Public libraries provide an essential link between government and citizens. As government information, services, and resources become digital – in many cases, digital only – public libraries serve as critical community gateways to electronic government (E-government).

E-government Services

Public libraries provide a link between government and people. Libraries serve as community access points to tax information, citizenship and immigration services and resources, social services, health and health insurance information, emergency and disaster response, and more. As government information, services, and resources increasingly move to digital formats, public libraries are a bridge to E-government for their communities.

Key Issues and Challenges

At the same time that more government interactions are being converted to online services and there is more demand for libraries to serve as key links between government services and communities, library budgets are being cut, service hours reduced, and staff let go. Moreover, public libraries are being asked to help patrons solve a range of E-government challenges that go well beyond simply finding government information. In short, people expect public librarians to be experts in government generally, and in E-government services in particular.

This reliance on public libraries in turn leads to greater needs within the library. These needs include, but are not limited to:

  • Financial. At a time of increased need and service demands, public libraries find their budgets cut and staff being reduced. In addition, E-government services require substantial public access technology and broadband availability. Increased funding for libraries is needed to increase the bandwidth of the library; allow for more staff to be hired; allow for more computers to be purchased; and provide training for the library staff to better serve their community in E-government services.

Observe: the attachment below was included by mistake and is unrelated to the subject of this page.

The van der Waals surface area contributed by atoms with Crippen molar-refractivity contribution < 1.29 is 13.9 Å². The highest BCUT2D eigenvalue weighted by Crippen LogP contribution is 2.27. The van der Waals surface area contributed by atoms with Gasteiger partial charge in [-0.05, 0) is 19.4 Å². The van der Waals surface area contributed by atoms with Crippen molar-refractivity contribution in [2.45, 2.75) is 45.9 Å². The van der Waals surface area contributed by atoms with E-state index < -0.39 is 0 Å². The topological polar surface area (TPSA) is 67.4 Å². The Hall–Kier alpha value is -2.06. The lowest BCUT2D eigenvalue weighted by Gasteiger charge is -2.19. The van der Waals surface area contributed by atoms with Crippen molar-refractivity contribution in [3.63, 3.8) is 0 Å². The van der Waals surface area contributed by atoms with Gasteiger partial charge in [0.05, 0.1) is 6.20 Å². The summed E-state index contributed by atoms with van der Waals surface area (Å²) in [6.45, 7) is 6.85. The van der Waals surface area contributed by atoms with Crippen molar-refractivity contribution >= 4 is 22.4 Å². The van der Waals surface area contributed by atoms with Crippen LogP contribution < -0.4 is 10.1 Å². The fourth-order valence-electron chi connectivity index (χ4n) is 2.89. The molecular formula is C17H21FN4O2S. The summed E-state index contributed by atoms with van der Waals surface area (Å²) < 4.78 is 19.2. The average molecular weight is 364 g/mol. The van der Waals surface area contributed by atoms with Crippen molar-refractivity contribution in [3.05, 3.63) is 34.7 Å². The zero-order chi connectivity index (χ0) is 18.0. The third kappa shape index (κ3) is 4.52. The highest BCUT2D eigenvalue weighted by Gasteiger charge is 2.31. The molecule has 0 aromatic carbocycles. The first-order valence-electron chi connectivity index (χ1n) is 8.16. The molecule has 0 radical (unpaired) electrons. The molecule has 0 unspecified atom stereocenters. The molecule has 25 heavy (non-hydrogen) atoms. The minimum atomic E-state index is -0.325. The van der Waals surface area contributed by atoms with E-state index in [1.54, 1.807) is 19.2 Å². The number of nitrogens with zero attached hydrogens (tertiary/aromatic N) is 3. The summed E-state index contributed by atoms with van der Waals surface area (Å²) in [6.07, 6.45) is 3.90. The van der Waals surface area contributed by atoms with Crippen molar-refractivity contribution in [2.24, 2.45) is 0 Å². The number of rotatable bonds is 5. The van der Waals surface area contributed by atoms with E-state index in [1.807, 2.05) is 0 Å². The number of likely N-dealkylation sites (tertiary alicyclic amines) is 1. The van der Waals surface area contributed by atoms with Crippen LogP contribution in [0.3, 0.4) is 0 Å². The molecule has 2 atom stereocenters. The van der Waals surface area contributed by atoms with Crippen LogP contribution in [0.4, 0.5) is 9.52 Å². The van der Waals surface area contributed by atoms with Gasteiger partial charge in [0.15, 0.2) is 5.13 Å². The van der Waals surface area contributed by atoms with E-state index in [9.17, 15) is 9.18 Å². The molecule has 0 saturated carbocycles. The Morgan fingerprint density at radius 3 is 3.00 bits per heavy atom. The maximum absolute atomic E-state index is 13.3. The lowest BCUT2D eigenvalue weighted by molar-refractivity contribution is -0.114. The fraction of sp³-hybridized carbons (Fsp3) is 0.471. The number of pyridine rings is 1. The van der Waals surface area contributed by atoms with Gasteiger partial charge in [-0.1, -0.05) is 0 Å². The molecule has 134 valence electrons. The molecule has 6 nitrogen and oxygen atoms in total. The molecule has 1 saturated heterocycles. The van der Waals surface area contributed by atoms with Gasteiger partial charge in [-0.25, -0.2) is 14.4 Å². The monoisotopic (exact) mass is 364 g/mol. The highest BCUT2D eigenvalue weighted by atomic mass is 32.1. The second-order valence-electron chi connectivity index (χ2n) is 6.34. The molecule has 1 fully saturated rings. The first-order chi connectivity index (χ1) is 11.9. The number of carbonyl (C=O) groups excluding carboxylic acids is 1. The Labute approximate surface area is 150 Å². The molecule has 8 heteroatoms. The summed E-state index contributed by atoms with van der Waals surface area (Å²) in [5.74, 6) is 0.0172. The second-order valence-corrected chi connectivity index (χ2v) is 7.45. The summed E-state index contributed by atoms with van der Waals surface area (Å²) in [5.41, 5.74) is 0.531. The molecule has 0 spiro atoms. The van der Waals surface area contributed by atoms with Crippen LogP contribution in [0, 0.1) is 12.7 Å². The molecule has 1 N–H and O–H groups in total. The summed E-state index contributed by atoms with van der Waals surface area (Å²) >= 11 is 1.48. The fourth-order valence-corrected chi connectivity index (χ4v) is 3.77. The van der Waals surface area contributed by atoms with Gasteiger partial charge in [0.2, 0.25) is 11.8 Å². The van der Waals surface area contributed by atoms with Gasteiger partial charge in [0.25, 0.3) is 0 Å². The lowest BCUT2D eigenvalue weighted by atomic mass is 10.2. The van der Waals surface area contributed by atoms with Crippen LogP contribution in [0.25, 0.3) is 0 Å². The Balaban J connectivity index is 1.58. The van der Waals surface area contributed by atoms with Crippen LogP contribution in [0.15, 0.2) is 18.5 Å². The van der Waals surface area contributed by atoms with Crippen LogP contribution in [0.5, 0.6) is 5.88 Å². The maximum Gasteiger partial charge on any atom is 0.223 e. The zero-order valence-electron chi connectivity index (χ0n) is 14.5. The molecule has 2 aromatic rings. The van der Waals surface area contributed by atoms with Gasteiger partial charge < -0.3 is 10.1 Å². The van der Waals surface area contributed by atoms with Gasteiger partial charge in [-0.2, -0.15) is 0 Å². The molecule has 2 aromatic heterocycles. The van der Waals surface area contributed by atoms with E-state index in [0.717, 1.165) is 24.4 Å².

• Capacity. Many libraries must place time limits on their computers to allow as many people as possible access to them, and this creates challenges for successful E-government interactions. There is a need to consider the limitations and create new service models for E-government in libraries.
  • Users. Not all E-government users are proficient in computing, and many lack basic understanding of government or government services. Facilitating successful E-government interactions places time demands on library staff.
  • Staff. Adequate staff levels, staff expertise, and staff training to promote better integration with government agencies are three critical issues that need to be addressed so that public libraries can better meet community E-government needs.
  • Infrastructure. E-government is a technology intensive undertaking that requires public access workstations, WiFi (if patrons happen to have their own technology), broadband, printing facilities, and work areas. Providing E-government in libraries puts stress on the physical plant in key areas of workspace, electricity, and more.

Though the above are the primary challenges public libraries face in providing E-government services to their communities, additional challenges exist with regard to usability, consistency, and design of government websites and services. E-government services vary greatly in terms of service, design, and website usability. At the same time, governments are increasing their use of social media technologies such as Twitter, Facebook, and YouTube, introducing a myriad of ways for patrons to interact with government agencies and services.


More details on this topic are available in our Public Libraries & E-government issue brief